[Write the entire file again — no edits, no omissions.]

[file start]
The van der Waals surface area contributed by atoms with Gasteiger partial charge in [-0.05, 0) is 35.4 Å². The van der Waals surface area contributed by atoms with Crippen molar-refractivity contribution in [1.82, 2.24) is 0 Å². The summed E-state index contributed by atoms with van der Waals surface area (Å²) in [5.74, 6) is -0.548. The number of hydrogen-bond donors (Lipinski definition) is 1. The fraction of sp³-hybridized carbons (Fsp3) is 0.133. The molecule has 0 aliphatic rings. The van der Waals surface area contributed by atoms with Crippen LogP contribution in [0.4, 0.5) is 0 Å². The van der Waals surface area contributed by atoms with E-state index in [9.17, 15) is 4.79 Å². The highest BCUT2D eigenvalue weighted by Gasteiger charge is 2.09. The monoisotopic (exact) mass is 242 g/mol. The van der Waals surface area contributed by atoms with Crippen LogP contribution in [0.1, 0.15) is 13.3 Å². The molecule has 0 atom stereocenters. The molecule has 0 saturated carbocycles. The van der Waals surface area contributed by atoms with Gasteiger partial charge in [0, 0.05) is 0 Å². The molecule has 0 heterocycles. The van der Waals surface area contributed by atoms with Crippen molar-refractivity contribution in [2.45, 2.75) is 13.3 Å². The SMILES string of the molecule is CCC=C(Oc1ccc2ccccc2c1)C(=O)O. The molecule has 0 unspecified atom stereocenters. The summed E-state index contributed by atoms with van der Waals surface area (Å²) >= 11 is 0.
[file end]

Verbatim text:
The van der Waals surface area contributed by atoms with Gasteiger partial charge in [-0.05, 0) is 35.4 Å². The van der Waals surface area contributed by atoms with Crippen molar-refractivity contribution in [1.82, 2.24) is 0 Å². The summed E-state index contributed by atoms with van der Waals surface area (Å²) in [5.74, 6) is -0.548. The number of hydrogen-bond donors (Lipinski definition) is 1. The fraction of sp³-hybridized carbons (Fsp3) is 0.133. The molecule has 0 aliphatic rings. The van der Waals surface area contributed by atoms with Crippen LogP contribution in [0.4, 0.5) is 0 Å². The van der Waals surface area contributed by atoms with E-state index in [9.17, 15) is 4.79 Å². The highest BCUT2D eigenvalue weighted by Gasteiger charge is 2.09. The monoisotopic (exact) mass is 242 g/mol. The van der Waals surface area contributed by atoms with Crippen LogP contribution in [0.1, 0.15) is 13.3 Å². The molecule has 0 atom stereocenters. The molecule has 0 saturated carbocycles. The van der Waals surface area contributed by atoms with Gasteiger partial charge in [0, 0.05) is 0 Å². The molecule has 0 heterocycles. The van der Waals surface area contributed by atoms with Crippen molar-refractivity contribution in [2.45, 2.75) is 13.3 Å². The SMILES string of the molecule is CCC=C(Oc1ccc2ccccc2c1)C(=O)O. The molecule has 0 unspecified atom stereocenters. The summed E-state index contributed by atoms with van der Waals surface area (Å²) >= 11 is 0.